I had a conversation with my cousin on this same subject- as he told me stories of Black American kids in his childhood years teasing him about being African, while the White kids were intrigued by his African heritage & would engage him in conversation wanting to learn everything about it. This was my exact same experience & the experience of many other 1st generation African-Americans & Africans in the US . This was another experience of the difference in psyche. For the Black American kids who teased us, Africa was a dirty place of slaves, while for the White kids, Africa was exotic Zanzibar & Casablanca!

As my cousin went on to wax poetic about how he didn't understand how Black Americans can be in this country for so long & could stay on welfare generation after generation, while he could not imagine the idea of being on welfare & being looked at as a beggar because in Ghana there was never any welfare & his parents came here with nothing & were able to never be on welfare even thru the hardest of times. He was upset that while he has to go & get a second job just to make ends meet in order to take care of his daughter - he watches people in his local grocery store who have more expensive clothes than him with two shopping carts loaded with food, paid for by his taxpayer funded welfare, while they look down on him for not having the latest designer duds & having to take a second job at a sporting goods store to supplement his corporate job. This sounded to me like what many White people say, many Africans feel & also say behind closed doors , & what his upbringing amongst Africans & White people who praised his Africanness taught. This goes right back to the psyche we are placed in as children. If you are told no matter how hard you work, your achievements are limited because of race, which you can never change, then the focus is on the things you can change & have control of like dressing up the race with all the bells & whistles in a sense of pride for the outward beautification of race, in attempts to change the psyche & view of others & yourself in terms of race. It is hard to value putting in the hard work when you think your one limitation is the one thing you can not change, even if you are Michael Jackson!

For my cousin, race & outward beautification wasn't a factor because the real deal & rewards for him came thru putting in the work & being respected for doing so. His limitations rested solely with him as a man who knew his responsibility in having to provide for his child & putting in the hard work to achieve his goal of Excellency. To him the pride came in putting in the work & the limitless outcomes it would bring. This is the difference in psyche that without understanding separates us from our common history. I thought back to a very eye opening moment that I had while visiting Ghana. My aunt & I were in the car having a conversation about the United States as she proceed to tell me how she felt so bad for Black Americans & what happened to them during slavery; while the view right behind us was the slave dungeons of Cape Coast Castle-the point of no return for the descendants, brothers & sisters who she is so detached from & feeling sorry for. All I could think was Wow! Here she is with less economic wealth, less opportunities in the land of the ancestors whose children she feels sorry for, who in turn would feel sorry for her for living in conditions that they would consider poverty. Yet she is raising sons who are told they are descendants of kings & queens , & that their only limitation in life is themselves & the amount of work they put in; while her brothers & sisters whose ancestry started on the same side of the Atlantic are being told they are niggers, descendants of slaves & that the one thing they can not change , race, is their ultimate limitation no matter how much work they put in. This to me was a profound moment in understanding how psyche could become the death of Hope & Forward Movement.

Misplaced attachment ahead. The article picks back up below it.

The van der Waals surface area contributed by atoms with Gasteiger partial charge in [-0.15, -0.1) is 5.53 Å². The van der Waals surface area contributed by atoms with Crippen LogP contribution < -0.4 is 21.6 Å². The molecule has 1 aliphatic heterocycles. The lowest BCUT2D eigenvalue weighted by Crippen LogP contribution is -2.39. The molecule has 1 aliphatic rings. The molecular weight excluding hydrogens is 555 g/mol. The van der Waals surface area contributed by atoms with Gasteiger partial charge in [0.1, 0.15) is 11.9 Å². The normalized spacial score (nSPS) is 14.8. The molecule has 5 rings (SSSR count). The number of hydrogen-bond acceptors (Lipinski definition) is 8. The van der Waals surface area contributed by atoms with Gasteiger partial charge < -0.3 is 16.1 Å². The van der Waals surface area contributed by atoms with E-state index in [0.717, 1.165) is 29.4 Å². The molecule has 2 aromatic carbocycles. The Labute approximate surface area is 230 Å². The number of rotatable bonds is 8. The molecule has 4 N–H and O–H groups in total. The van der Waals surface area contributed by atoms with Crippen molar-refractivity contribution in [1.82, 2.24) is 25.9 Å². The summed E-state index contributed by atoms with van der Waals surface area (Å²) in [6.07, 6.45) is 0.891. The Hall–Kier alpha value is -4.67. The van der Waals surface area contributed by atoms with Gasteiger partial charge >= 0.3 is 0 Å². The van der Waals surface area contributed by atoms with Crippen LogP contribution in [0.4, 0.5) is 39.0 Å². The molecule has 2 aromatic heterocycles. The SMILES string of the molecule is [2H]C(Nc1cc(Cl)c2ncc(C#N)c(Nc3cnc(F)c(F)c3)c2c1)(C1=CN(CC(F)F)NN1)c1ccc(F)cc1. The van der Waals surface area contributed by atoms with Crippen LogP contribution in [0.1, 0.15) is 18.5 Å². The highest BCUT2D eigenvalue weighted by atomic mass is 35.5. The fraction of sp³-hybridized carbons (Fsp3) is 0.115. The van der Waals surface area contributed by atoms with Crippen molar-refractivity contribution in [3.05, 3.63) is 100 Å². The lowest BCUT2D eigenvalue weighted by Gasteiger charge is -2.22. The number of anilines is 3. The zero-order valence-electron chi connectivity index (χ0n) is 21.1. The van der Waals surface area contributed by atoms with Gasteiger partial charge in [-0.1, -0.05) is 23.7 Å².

I also thought back to my African-American friend who upon his return from South Africa, told me how he could not believe the forgiveness of South Africans for their White South African oppressors within a short period of freedom from Apartheid & how they all just saw themselves as South Africans, not Black South Africans or White South Africans. At first I thought, Exactly! I am glad you were able to see it & possibly understand my African African-American point of view toward the crutch of "The White man is my oppressor, who represents my limitations" mindset. I also came to recognize that whereas, South Africans actually had a reconciliation period focused on their respect, pride & dignity with unification & inclusion of what will become the rebuilding of their nation; African-Americans haven't really had that moment until Barack Obama!